New Zealand (World Ranking 2)
Just like in 2015 when they played Argentina, the biggest challenge for the All Blacks in pool play is their opening match; the difference compared to 2015 though, is that there is a more of a feeling in some quarters that they might actually lose this one. Could this South African match actually be a dress rehearsal for the final in six weeks’ time? There’s plenty of rugby to be played first, so let’s take it one step at a time. Victory here is important for two reasons; firstly, it breeds confidence and the good old m word – momentum. Secondly, winning means, in all likelihood, an easier quarter final against Scotland or Japan, instead of playing Ireland.
Over the last four years, the All Blacks have been more fallible than during the previous cycle, but they still arrive here as favourites. They are clearly holding things back, but the other teams are too, and with the renaissance of South Africa in recent times added to the improvement in the Northern Hemisphere, Hansen & Co’s evolving tactics need to be spot on. After the opening match, expect plenty of tinkering in the remaining pool matches as they aim to peak again for the quarter final. There might be a couple of relatively disappointing performances, even scorelines to put the nation on edge, but All Blacks fans shouldn’t be too worried – it’ll be no different to 2015 and look how that turned out. Look for the obvious names to shine; Savea, Beauden Barrett, Aaron Smith. At the time of writing the first choice midfield and back three aren’t known but whoever is chosen, expect the quality to make its mark as the All Blacks go for an unprecedented three in a row.
South Africa (World Ranking 4)
Doesn’t the 57-0 loss to the All Blacks in 2017 seem a long time ago now? With Allister Coetzee’s departure in early 2018, Rassie Erasmus has brought new life to the Springboks through good organisation, a strong set-piece and an aggressive rush defence. A home series win against England in June 2018 was followed by an improved showing in the Rugby Championship including that win in Wellington. The European tour last November saw wins against Scotland and France but losses to England and Wales. But if the marker to watch is recent performances against their main pool rivals, then they mean business.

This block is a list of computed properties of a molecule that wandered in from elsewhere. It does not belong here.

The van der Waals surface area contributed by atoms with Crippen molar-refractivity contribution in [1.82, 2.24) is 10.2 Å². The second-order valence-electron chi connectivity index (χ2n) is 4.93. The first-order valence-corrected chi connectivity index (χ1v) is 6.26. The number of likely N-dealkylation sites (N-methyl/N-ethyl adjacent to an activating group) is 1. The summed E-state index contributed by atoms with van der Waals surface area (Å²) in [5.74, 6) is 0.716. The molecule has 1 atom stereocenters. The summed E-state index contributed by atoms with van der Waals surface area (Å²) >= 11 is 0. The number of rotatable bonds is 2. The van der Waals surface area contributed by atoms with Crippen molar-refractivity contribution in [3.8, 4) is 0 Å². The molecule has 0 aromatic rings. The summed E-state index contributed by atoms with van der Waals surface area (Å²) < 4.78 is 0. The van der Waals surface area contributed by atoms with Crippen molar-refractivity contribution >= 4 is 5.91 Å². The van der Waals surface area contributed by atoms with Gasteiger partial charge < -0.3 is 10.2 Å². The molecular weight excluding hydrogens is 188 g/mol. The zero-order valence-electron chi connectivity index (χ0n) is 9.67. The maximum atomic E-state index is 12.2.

The aggregate score in the last three encounters between the teams is 82-82.
There is plenty of concern around the rugby world regarding the Springbok renaissance, but although a quarter final place is all but guaranteed and they are unbeaten this calendar year, I have my doubts about them going all the way. Yes, they have great quality throughout their first choice line-up with captain Siya Kolisi, hooker Malcolm Marx, flanker Pieter Steph du Toit, and half back pairing Faf de Klerk and Handre Pollard just the tip of the iceberg, but I worry for them if they lose a couple of those players through injury. If, as I expect, they lose to the All Blacks this weekend, I’m expecting an Ireland team to be waiting for them and that will not be the forgone conclusion that many assume it will be.
Italy (World Ranking 14)
Florence, November 2016, must feel like a very long time ago for Italy’s Irish coach Conor O’Shea. A 20-18 scoreline was their first win against South Africa. Italy had been hammered by the All Blacks in Rome the week before (68-10) so to turn things around in seven days was impressive, but since then they have failed to win any of their Six Nations matches, making a total of 22 matches in that tournament without a win. The squad averages less than 30 caps per player with O’Shea saying:
‘There’s lots still to do, lots of changes still need to be made to allow us to fulfil our potential, but boy we have a good group of players…this last year for me has been the turning point for Italian rugby…you can see the depth and competition in so many positions and we know where the young players are coming up behind’